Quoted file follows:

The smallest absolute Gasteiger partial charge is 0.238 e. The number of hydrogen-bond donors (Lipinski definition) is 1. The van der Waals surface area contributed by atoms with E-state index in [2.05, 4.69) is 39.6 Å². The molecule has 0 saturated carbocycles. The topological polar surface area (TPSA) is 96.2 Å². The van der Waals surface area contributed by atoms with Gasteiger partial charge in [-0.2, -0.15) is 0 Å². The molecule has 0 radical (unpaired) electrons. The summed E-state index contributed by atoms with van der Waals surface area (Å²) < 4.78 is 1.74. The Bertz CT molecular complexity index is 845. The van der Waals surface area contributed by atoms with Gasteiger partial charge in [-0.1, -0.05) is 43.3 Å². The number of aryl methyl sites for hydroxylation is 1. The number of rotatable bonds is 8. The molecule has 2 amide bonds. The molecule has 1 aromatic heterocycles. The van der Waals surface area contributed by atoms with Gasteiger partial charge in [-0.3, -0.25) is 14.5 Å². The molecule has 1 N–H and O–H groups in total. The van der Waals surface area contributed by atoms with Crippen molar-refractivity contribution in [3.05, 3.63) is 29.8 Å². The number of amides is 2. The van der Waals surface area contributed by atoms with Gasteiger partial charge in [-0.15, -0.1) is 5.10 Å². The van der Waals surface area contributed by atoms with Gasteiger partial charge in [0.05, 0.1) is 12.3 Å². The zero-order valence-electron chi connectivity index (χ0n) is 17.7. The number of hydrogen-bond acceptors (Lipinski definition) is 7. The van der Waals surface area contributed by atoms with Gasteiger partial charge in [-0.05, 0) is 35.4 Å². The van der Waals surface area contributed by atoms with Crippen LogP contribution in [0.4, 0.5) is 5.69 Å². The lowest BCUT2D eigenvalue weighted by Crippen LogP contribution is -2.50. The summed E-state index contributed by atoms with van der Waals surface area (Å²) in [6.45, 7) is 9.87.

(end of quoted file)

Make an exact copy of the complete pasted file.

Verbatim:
The smallest absolute Gasteiger partial charge is 0.238 e. The number of hydrogen-bond donors (Lipinski definition) is 1. The van der Waals surface area contributed by atoms with E-state index in [2.05, 4.69) is 39.6 Å². The molecule has 0 saturated carbocycles. The topological polar surface area (TPSA) is 96.2 Å². The van der Waals surface area contributed by atoms with Gasteiger partial charge in [-0.2, -0.15) is 0 Å². The molecule has 0 radical (unpaired) electrons. The summed E-state index contributed by atoms with van der Waals surface area (Å²) < 4.78 is 1.74. The Bertz CT molecular complexity index is 845. The van der Waals surface area contributed by atoms with Gasteiger partial charge in [-0.1, -0.05) is 43.3 Å². The number of aryl methyl sites for hydroxylation is 1. The number of rotatable bonds is 8. The molecule has 2 amide bonds. The molecule has 1 aromatic heterocycles. The van der Waals surface area contributed by atoms with Gasteiger partial charge in [-0.3, -0.25) is 14.5 Å². The molecule has 1 N–H and O–H groups in total. The van der Waals surface area contributed by atoms with Crippen molar-refractivity contribution in [3.05, 3.63) is 29.8 Å². The number of amides is 2. The van der Waals surface area contributed by atoms with Gasteiger partial charge in [-0.15, -0.1) is 5.10 Å². The van der Waals surface area contributed by atoms with Gasteiger partial charge in [0.05, 0.1) is 12.3 Å². The zero-order valence-electron chi connectivity index (χ0n) is 17.7. The number of hydrogen-bond acceptors (Lipinski definition) is 7. The van der Waals surface area contributed by atoms with Gasteiger partial charge in [-0.05, 0) is 35.4 Å². The van der Waals surface area contributed by atoms with Crippen LogP contribution in [0.4, 0.5) is 5.69 Å². The lowest BCUT2D eigenvalue weighted by Crippen LogP contribution is -2.50. The summed E-state index contributed by atoms with van der Waals surface area (Å²) in [6.45, 7) is 9.87.